Taiwan needs to be better prepared for offensives by China’s state-backed maritime militia, which Beijing uses to pursue its political, economic and military goals in the region, Taiwanese security analysts said in a study.
China’s maritime militia has been harassing or attacking vessels from other nations in the region, and Taiwan must take steps to counter the threat, researchers Paul Huang (黃恩浩) and Hung Ming-te (洪銘德) wrote in a paper, titled China’s maritime militia and the gray zone conflicts, on June 5.
Huang and Hung, who are with the government-funded Institute for National Defense and Security Research, said the use of this armed fishing vessel militia is part of Beijing’s “gray zone” tactics to defend its interests without having to wage a conventional war.
This prevents the offended party from responding militarily, they said, citing recent incidents.
One occurred on March 30, when several Chinese fishing boats rammed the Japanese destroyer Shimakaze, and another on April 2, when a Chinese coast guard vessel sank a Vietnamese fishing boat with eight fishers onboard, the paper said.
On March 16, more than 10 Chinese fishing boats intentionally rammed a Taiwanese coast guard vessel in waters near Kinmen, Huang and Hung said.
“Although it is difficult to prove that the ramming incident was carried out by Chinese maritime militia, and the nation has yet to notice clear Chinese maritime militia movement in its surrounding waters, we cannot discount such a possibility in the future,” the paper said.
To prepare for aggressive actions by Chinese maritime militia in the region, Taiwan should boost its interactions and cooperation with coast guard administrations in the region, especially Japan’s, it said.
Taiwan should also define rules on the use of force when encountering maritime militia from other nations and bolster the asymmetric capabilities of the navy, as well as the equipment and law enforcement capabilities of the coast guard, the paper said.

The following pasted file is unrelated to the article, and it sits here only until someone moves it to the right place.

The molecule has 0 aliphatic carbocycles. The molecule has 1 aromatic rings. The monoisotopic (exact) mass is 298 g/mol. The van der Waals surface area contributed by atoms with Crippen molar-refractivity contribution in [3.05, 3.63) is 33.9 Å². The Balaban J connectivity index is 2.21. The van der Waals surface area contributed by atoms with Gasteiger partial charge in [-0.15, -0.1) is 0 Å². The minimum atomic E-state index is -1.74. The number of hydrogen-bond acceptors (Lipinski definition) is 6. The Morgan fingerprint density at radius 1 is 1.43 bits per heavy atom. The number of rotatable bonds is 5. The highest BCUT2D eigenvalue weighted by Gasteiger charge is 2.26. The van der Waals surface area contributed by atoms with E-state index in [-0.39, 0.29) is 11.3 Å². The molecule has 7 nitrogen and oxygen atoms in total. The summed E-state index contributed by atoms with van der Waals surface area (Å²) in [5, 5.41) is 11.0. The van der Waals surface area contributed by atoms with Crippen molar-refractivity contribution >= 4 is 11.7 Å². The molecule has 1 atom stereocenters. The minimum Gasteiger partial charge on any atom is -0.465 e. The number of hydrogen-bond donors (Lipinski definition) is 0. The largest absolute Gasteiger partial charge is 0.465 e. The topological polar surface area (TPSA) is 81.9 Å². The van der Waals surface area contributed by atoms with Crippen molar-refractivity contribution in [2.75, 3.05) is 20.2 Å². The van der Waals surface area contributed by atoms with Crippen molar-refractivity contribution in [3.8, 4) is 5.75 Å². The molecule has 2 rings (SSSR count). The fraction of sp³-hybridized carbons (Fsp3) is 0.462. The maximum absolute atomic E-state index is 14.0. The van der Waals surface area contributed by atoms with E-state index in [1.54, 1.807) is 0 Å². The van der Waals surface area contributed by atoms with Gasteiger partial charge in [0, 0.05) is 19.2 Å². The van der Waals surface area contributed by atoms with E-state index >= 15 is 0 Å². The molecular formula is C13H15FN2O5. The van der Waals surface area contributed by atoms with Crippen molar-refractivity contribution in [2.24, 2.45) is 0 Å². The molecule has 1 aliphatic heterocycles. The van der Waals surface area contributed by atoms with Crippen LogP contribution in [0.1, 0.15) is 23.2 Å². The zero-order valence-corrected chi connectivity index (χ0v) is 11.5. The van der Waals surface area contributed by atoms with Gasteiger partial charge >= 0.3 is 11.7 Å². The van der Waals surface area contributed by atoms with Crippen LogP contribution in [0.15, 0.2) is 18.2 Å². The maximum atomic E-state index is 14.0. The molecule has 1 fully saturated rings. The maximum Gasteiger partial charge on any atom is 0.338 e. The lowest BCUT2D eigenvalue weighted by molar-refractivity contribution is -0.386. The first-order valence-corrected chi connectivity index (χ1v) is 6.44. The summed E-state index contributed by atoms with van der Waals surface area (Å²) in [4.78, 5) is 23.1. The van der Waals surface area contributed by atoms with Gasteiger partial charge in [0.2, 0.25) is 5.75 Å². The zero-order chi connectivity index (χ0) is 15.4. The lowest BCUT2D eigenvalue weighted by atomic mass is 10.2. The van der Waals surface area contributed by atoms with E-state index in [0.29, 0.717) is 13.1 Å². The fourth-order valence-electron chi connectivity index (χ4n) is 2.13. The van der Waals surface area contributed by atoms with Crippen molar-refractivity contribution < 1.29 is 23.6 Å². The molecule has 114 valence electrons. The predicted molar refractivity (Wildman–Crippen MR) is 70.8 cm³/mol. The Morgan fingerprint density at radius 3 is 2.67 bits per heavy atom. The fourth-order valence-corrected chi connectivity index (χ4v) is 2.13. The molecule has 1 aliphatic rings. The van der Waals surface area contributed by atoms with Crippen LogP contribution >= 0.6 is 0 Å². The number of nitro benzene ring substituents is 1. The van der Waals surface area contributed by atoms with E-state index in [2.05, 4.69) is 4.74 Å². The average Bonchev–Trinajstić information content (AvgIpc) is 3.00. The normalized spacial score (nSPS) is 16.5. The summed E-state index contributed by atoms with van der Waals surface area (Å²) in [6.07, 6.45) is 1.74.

“Most importantly, Taiwan should build more corvettes with high mobility and battle capabilities for its navy and coast guard, without affecting major defense budget allocations, to respond to China’s provocations using gray zone tactics,” it said.
China has the biggest maritime militia of any country in the world, consisting of an estimated 370,000 non-motorized boats and 762,000 motorized vessels, the paper said, citing a 2018 report by Nguyen Khac Giang, an analyst at the Vietnam Institute for Economic and Policy Research.
According to Rand Corp researchers Derek Grossman and Logan Ma, these irregular forces reside under the direct command and control of the Chinese People’s Liberation Army (PLA) and play an important role in “establishing a de facto Chinese operating presence in disputed areas.”
Their operations are designed to “win without fighting” by “overwhelming the adversary with swarms of fishing vessels usually bolstered from the rear together with the Chinese coast guard and possibly PLA Navy ships,” they said in an article published on April 6.
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